The “Yes, And” Farm Bill

Drama club students will recognize the improv phrase  “Yes, and…,” a phrase that connotes invitation and collaboration - the  acceptance of a basic foundational premise on which to build. “Yes, and…” is a good approach for conservatives trying to make heads or tails of the massive 2018 Farm Bill on its quinnenial trip through Congress.

“Yes” to much-needed work-requirement reforms to the Supplemental Nutrition Assistance Program (SNAP), which has become the focal point for House Farm Bill negotiations.

Colloquially referred to as food stamps, SNAP spending makes up the bulk of the farm bill’s price tag. Previous work-requirement initiatives aimed at reforming other federal assistance programs, such as the Temporary Assistance for Needy Families (TANF) Program, were extremely successful at expediting the return of assistance recipients to the workforce and removing incentives that discourage seeking full-time employment. These reforms have been associated with higher incomes, declining child poverty, and an increased number of single women in the workforce. NTU has long supported work-requirement reforms for able-bodied individuals. 

And” those same principles need to be extended across the other portions of the Farm Bill. A significant goal of work requirements is to help ensure that limited resources are directed toward those who need them most. The same principle should apply to commodity and crop insurance programs. In January, experts at the American Enterprise Institute found that: 2014 and 2015, approximately 60 percent of total crop insurance subsidies and ARC [Agriculture Risk Coverage] and PLC [Price Loss Coverage] government subsidies were paid to producers in the highest 10 percent of crop sales distribution. Further, farm businesses in the top 5 percent of crop sales received nearly 40 percent of all program payments, but more than 50 percent of farms in the lower 70 percent of the crop sales distribution received no subsidy or program payments.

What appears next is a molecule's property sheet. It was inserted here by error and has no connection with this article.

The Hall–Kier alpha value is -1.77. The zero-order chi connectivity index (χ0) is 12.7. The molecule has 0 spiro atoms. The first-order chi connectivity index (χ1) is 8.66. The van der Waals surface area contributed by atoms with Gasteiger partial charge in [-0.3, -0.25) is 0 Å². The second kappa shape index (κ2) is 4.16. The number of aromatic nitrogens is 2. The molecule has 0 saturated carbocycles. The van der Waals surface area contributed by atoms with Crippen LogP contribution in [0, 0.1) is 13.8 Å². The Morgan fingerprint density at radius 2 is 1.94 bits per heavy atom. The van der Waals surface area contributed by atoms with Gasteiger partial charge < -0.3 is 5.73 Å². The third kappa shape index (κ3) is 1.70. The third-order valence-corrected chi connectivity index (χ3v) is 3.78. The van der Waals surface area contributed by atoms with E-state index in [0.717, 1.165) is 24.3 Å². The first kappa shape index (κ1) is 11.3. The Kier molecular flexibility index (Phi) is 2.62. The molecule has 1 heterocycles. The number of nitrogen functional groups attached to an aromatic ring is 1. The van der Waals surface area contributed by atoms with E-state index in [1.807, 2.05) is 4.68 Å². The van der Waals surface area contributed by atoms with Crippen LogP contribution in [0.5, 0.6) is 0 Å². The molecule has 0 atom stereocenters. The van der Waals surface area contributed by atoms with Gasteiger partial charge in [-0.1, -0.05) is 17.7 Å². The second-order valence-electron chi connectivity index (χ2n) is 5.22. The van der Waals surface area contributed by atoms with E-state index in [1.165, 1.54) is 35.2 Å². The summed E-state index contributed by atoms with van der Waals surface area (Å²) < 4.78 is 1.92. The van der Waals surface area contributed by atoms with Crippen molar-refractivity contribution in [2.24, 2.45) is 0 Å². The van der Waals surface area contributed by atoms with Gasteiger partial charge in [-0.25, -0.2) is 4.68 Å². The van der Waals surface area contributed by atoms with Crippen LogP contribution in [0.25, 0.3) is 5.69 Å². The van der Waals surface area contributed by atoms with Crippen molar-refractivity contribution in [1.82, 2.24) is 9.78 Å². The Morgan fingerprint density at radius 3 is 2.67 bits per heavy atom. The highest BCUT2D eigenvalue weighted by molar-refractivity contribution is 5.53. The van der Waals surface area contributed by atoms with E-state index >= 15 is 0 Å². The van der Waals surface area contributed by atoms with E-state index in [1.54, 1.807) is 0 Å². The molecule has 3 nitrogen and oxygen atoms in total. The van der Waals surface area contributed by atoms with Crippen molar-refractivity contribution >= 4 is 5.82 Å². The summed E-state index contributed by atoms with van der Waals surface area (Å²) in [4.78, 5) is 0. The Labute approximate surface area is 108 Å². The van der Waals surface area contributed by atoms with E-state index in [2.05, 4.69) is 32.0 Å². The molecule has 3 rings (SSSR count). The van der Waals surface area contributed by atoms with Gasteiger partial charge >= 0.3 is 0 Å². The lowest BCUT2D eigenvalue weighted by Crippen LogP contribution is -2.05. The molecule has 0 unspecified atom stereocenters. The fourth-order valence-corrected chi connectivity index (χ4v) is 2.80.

In other words, the more successful the farm business, the bigger the payment from taxpayers. The  means testing in place is almost laughable. The income limit for subsidies from ARC and PLC are pegged at $900,000 a year in adjusted gross income, or $1.8 million per couple. The per-person payment limit is a “mere” $125,000 - more than twice the median household income. Even these limitations would go away under the House farm bill. Our friends at the Environmental Working Group (EWG) explain that new loopholes “would make it even easier for millionaire farmers to receive subsidies.”

Likewise, work requirements should be applied to farm businesses that receive taxpayer subsidies. Unfortunately, the House bill would make it easier for people who don’t actively engage in farming to collect payments.

Yes, work requirements for SNAP are a commonsense reform, and taxpayers need more from the Farm Bill.

The opportunity to weigh in on these far-reaching policies comes only every five years and any debate is already limited by the unholy alliance between nutrition and agriculture programs that comprise the underlying bill. These are big issues that deserve a thorough debate. Looking ahead to the House floor, it is essential that legislators have every opportunity to consider additional cost-saving reforms across the bill.

The fight for welfare reform shouldn’t leave farm welfare behind.